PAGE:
KINGSTON, Jamaica CMC – Commissioner of Police, Owen Ellington, is urging law enforcement officials to support the activities of the Independent Commission of Investigations (INDECOM) even as he stressed the need to continue the high profile action against criminal gangs in Jamaica.
“The public will not judge us kindly if the murder rate returns to the pre 2010 level. We must defeat the gangs, and the way to do that is take the offensive to the criminals. There are criminal elements in Kingston West, Montego Bay, Westmoreland who are today feeling the weight of our resolve. Let the others feel the pressure until they decide to do good,” Ellington noted.
Writing in the weekly “Force Orders” publication of the Jamaica police, Ellington said that it was important to re-state that gangs and organized crime were responsible for the poor state of security and low citizen confidence in the country.
“All over Jamaica there are signs of crime and disorder created by criminal elements who rob, maim, kill and deal in the illicit commodities as they enrich themselves to the peril of law-abiding-citizens.
“That organized crime, gangs and corruption have been assessed as the most credible threat to our nation’s security and well-being, begs a nationally coordinated effort to confront this clear and present danger”.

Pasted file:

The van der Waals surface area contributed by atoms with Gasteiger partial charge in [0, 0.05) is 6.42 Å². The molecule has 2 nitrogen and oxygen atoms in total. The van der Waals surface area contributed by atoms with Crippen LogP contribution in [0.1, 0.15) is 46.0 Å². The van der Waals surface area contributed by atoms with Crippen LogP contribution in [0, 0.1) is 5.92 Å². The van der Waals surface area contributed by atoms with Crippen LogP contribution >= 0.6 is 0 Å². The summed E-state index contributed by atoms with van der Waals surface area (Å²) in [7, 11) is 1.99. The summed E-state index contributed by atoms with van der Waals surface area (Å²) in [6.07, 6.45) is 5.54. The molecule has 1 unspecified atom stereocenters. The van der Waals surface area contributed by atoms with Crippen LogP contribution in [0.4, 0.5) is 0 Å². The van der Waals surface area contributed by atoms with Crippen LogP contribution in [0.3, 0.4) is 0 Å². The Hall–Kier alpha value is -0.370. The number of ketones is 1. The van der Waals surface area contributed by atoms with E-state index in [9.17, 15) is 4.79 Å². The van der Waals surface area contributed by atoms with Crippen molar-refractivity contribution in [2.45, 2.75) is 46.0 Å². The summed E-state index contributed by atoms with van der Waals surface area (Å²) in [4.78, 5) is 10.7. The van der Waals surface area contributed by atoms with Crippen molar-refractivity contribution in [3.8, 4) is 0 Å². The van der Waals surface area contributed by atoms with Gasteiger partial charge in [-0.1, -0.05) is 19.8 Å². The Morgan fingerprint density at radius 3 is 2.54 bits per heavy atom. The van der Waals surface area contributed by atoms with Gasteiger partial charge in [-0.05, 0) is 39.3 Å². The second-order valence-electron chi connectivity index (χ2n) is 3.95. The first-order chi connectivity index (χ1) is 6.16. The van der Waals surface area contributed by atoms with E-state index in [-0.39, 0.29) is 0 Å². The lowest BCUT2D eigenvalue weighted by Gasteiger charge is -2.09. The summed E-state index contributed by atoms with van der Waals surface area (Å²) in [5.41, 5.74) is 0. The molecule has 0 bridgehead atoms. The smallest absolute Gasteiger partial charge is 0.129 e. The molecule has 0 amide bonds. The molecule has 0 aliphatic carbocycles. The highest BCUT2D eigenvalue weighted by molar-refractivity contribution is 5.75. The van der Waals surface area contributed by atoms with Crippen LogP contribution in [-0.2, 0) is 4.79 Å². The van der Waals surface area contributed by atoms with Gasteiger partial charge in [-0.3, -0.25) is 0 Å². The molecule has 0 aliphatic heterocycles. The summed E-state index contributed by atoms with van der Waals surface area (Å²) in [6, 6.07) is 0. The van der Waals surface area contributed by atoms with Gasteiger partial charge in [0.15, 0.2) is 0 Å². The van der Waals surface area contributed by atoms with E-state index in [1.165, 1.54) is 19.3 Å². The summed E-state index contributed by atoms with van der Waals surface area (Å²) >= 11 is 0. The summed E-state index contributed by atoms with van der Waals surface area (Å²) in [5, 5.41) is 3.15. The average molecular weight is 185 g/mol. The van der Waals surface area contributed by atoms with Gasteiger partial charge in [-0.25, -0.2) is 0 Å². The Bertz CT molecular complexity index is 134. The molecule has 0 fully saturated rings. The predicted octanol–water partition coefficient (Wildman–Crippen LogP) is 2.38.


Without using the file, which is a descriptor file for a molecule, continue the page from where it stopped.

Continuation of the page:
He reminded law enforcement officials that the INDECOM was created to investigate all use of force incidents involving the police and so far, “their results are vindicating us in up to 80 percent of cases where we deploy force to defend our lives and the lives of others”.
The Commissioner said that he is aware of concerns from police officers as well as the Police Federation regarding the operations of INDECOM.
“There are concerns about the impact on force morale, officers’ confidence and operational readiness, brought on by frequent demands to attend INDECOM offices to give statements or to appear before the Courts as accused persons where INDECOM alleges that members fail to carry out its directives.
“Be reminded that whenever you are required to take part in INDECOM investigations, you are treated as suspects. This has always been the tone of INDECOM notices. Even where it is suggested that you are required as witnesses, you should remember, that INDECOM can change your status to suspect at any stage in the course of its investigations.”
Ellington said that being the case, he was advising that as citizens in a county governed by the rule of law, police officers are also entitled to certain rights.
“These include the presumption of innocence, the right to protection against self-incrimination and the right to legal counsel,” he said, urging officers to cooperate with INDECOM investigators, “but take advantage of the support systems we have put in place to safeguard your rights”.
He said the officers should always contact the Police Legal Officers through their Commanding Officers when you are approached by INDECOM investigators.
“We will assist you with legal representation. We have been assured of financial support from the Ministry of National Security to offset the cost of legal representation to members who are the subject of INDECOM investigation and we want to ensure that the support is made available to you.
“It is unacceptable for you to be putting your lives on the line daily to protect the population and then having to expend your thin wages, to pay for legal representations when your actions are being investigated. We will safeguard you against this burden.”